化疗药物如何起效 How Does Chemotherapy Work

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During World War I, one of the horrors of trench warfare was a poisonous yellow cloud called mustard gas. For those unlucky enough to be exposed, it made the air impossible to breathe, burned their eyes, and caused huge blisters on exposed skin.

Scientists tried desperately to develop an antidote to this vicious weapon of war. In the process they discovered the gas was irrevocably damaging the bone marrow of affected soldiershalting its ability to make blood cells.

Despite these awful effects, it gave scientists an idea. Cancer cells share a characteristic with bone marrow: both replicate rapidly.

So could one of the atrocities of war become a champion in the fight against cancer? Researchers in the 1930s investigated this idea by injecting compounds derived from mustard gas into the veins of cancer patients.

It took time and trial and error to find treatments that did more good than harm, but by the end of World War II, they discovered what became known as the first chemotherapy drugs. Today, there are more than 100.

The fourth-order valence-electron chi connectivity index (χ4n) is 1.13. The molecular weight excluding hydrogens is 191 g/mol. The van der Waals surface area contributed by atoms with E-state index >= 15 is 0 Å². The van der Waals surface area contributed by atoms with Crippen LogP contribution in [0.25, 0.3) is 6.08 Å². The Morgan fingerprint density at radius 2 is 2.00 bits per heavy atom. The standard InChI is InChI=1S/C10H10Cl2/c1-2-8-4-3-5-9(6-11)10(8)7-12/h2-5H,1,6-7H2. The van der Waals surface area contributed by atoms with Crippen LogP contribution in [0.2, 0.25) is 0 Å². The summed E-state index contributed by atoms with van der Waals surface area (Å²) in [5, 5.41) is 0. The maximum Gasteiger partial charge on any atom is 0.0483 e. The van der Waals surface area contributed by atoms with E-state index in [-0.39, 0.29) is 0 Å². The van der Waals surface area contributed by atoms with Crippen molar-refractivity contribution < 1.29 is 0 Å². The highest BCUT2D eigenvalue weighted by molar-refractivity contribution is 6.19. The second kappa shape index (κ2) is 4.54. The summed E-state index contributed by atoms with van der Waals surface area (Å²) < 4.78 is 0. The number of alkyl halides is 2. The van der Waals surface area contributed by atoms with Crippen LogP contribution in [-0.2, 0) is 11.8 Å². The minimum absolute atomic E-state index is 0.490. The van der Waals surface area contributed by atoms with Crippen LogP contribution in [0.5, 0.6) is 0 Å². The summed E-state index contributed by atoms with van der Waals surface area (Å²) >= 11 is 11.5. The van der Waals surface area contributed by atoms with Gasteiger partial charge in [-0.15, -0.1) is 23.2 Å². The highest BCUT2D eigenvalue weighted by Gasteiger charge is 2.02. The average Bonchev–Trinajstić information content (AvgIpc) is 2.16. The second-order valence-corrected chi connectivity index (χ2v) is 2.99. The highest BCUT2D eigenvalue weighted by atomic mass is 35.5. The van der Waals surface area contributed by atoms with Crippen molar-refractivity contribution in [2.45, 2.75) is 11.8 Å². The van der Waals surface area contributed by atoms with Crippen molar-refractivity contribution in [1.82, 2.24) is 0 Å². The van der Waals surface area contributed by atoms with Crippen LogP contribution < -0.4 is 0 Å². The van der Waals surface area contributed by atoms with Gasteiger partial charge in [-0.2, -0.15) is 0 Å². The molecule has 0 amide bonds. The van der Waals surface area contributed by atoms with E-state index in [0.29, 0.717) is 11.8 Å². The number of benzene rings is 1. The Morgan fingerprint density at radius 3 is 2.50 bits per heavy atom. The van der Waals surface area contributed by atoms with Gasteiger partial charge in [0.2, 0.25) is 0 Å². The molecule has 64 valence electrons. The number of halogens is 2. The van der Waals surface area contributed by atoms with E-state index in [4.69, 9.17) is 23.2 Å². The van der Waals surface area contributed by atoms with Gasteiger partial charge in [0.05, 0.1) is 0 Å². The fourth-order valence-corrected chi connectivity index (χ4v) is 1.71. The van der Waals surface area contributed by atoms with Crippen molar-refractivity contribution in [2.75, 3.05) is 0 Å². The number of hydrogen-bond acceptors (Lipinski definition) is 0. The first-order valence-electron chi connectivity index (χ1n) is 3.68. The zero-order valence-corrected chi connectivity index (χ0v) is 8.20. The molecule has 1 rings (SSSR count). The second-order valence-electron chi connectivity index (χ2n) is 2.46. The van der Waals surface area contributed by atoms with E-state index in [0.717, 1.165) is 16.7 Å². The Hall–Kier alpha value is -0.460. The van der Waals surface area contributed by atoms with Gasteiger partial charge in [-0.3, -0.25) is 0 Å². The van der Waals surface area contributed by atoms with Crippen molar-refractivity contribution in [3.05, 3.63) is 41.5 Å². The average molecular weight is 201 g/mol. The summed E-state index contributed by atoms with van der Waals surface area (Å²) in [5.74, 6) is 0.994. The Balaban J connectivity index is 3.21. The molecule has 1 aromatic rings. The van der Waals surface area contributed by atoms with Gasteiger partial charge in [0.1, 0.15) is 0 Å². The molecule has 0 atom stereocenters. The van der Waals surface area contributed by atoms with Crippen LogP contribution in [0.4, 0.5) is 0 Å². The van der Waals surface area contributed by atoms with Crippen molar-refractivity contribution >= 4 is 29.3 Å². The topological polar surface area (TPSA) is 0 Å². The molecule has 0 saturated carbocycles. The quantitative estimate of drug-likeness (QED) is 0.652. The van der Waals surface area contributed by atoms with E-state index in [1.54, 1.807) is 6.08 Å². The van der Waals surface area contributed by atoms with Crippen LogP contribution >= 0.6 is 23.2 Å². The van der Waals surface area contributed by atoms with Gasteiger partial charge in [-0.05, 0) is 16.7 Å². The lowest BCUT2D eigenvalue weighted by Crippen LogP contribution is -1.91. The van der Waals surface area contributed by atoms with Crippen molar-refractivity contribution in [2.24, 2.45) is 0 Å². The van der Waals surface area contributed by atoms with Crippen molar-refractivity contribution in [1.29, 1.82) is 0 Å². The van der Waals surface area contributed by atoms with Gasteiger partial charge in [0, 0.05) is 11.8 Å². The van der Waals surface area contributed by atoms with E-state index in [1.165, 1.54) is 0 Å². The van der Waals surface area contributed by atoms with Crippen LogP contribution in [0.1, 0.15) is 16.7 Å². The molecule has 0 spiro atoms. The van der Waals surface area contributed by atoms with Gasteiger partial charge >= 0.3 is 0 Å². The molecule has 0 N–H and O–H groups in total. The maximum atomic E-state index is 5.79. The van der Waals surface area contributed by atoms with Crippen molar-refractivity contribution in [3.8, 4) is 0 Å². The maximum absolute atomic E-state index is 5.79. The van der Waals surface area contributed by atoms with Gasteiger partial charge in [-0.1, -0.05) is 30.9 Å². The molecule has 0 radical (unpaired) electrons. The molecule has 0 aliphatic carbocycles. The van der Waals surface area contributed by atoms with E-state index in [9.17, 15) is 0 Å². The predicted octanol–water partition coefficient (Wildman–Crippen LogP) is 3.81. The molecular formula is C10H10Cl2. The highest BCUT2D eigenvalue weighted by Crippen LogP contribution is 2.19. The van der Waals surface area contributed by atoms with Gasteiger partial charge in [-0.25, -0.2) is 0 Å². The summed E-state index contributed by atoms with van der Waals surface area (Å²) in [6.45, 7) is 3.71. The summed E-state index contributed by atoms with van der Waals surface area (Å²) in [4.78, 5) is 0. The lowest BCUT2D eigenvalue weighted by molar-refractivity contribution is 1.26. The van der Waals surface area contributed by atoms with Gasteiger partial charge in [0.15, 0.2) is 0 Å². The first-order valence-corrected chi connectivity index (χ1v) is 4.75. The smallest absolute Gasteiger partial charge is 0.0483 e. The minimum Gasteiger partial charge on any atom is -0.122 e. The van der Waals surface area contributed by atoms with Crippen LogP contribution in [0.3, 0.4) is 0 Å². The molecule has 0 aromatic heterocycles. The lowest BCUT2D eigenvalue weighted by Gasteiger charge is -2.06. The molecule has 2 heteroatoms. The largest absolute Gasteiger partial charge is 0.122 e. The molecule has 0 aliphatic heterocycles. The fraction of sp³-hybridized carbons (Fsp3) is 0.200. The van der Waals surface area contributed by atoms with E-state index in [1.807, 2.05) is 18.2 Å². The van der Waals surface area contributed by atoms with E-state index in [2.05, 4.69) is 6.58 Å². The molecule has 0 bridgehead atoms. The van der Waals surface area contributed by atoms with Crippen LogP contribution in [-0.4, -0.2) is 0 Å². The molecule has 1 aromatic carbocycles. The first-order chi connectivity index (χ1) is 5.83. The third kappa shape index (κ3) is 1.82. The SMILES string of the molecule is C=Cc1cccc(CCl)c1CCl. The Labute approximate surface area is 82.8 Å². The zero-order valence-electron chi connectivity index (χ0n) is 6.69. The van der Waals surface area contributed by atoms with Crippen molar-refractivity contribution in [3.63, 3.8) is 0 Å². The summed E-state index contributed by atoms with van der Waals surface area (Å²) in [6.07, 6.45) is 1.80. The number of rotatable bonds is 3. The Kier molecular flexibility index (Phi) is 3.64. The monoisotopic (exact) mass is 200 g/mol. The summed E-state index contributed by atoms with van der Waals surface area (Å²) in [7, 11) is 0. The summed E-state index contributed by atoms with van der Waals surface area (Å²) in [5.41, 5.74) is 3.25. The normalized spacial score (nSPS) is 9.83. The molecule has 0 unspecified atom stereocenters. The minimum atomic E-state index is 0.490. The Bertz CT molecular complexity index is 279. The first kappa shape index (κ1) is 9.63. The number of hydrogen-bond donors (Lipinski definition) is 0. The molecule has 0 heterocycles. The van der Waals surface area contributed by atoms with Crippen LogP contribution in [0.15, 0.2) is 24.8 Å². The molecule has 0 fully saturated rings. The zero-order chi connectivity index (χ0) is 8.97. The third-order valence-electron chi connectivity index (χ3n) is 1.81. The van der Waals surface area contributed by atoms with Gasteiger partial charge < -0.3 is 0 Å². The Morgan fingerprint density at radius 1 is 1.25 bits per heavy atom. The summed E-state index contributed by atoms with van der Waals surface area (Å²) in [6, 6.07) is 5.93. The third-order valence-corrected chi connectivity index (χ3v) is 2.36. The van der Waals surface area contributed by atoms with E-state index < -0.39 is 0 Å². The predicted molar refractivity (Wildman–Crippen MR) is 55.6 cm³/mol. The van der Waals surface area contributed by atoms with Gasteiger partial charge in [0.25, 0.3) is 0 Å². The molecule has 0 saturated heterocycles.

Chemotherapy drugs are delivered through pills and injections and use "cytotoxic agents," which means compounds that are toxic to living cells. Essentially, these medicines cause some level of harm to all cells in the bodyeven healthy ones.

But they reserve their most powerful effects for rapidly-dividing cells, which is precisely the hallmark of cancer. Take, for example, those first chemotherapy drugs, which are still used today and are called alkylating agents.

They're injected into the bloodstream, which delivers them to cells all over the body. Once inside, when the cell exposes its DNA in order to copy it, they damage the building blocks of DNA's double helix structure, which can lead to cell death unless the damage is repaired.

Because cancer cells multiply rapidly, they take in a high concentration of alkylating agents, and their DNA is frequently exposed and rarely repaired. So they die off more often than most other cells, which have time to fix damaged DNA and don't accumulate the same concentrations of alkylating agents.

Another form of chemotherapy involves compounds called microtubule stabilizers. Cells have small tubes that assemble to help with cell division and DNA replication, then break back down.

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